Recently, the Court of Justice of the European Union (“CJEU”) ruled on case C-623/171 and the joined cases C-511/18, C-512/182 and C-520/183 (the “Joined Cases”) on the lawfulness of national security laws of the United Kingdom, France and Belgium, respectively, which each require electronic communications services providers (the "Service Providers") to retain and disclose traffic and location data of their respective users to national authorities for the purpose of combating crime or safeguarding national security. The CJEU provided some important clarifications on the circumstances in which traffic and location data can be collected and retained.
What clarification did the CJEU provide?
National security is within the competence of each EU Member State. However, the CJEU clarified that national legislation requiring Service Providers to retain and disclose users’ locations and traffic data to public authority falls within the scope of Directive 2002/58/EC of the European Parliament and of the Council of 12 July 2002 (the “ePrivacy Directive”). Consequently, those legislative measures have to comply with the general principles of European Law and the Charter of Fundamental Rights of the European Union (the “Charter”).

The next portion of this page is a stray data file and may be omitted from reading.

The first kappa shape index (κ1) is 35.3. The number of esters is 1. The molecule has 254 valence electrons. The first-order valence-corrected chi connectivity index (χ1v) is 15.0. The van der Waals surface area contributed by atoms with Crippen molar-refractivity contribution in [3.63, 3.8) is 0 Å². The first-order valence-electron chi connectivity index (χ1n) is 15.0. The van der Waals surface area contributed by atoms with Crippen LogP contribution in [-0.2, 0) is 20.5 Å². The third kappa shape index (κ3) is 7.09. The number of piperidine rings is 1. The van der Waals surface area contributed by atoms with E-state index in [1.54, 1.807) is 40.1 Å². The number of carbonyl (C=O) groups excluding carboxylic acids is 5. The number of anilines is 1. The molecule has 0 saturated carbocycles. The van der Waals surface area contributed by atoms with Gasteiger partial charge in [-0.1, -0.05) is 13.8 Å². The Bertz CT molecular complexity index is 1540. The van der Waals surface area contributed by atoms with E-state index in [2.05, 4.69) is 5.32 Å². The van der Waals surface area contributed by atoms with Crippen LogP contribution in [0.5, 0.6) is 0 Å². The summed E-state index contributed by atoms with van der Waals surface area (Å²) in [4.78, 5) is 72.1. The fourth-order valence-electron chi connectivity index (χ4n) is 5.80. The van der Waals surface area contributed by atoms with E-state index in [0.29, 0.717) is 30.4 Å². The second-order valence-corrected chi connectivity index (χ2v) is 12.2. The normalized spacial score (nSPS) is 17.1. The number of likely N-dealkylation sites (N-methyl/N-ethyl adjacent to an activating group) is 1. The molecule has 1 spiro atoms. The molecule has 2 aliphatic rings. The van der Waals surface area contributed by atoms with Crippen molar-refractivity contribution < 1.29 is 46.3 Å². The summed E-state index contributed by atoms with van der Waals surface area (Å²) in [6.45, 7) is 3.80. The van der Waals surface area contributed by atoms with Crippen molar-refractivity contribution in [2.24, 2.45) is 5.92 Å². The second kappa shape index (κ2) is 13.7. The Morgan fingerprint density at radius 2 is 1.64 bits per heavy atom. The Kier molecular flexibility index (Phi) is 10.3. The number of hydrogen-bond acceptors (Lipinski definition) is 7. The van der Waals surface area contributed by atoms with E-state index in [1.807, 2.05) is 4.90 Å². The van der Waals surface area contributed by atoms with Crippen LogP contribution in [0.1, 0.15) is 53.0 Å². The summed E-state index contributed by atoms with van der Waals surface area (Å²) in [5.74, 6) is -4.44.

It follows that Member States cannot restrict the scope of the ePrivacy Directive unless such restrictions comply with the general principles of EU law, are proportionate and preserve the fundamental rights guaranteed under the Charter.
Derogation regarding targeted surveillance
However, the Court did formulate certain derogations regarding the scope of the ePrivacy Directive. More precisely, the Court specified that the ePrivacy Directive does not prevent:
- the recourse of a Member State to an order requiring Service Providers to retain traffic and location data generally and indiscriminately, only if that Member State faces a serious threat to national security that proves to be genuine and present or foreseeable; and
- the recourse of Member States to the targeted retention of traffic and location data (1) limited in time to what is strictly necessary and (2) limited on the basis of objective and non-discriminatory factors, according to the categories of persons concerned, or by using a geographical criterion.
The CJEU framed how targeted surveillance can comply with the ePrivacy Directive and existing EU Laws.
Derogations regarding real-time collection
EU Member States may adopt legislative measures requiring Service Providers to collect traffic and location data in real time provided that the collection is based
- on a genuine and present or foreseeable serious threat to national security; or
- concerns persons suspected of being involved in terrorist activities.
By this recent ruling, the Court clarified a framework under which Member States can adopt laws under which Service Providers are required to retain and disclose traffic and location data to supervisory authorities.
1.Privacy International v. United Kingdom.
2.La Quadrature du Net & Others v. France.
3.Ordre des barreaux francophones and germanophones & Other v. Belgium.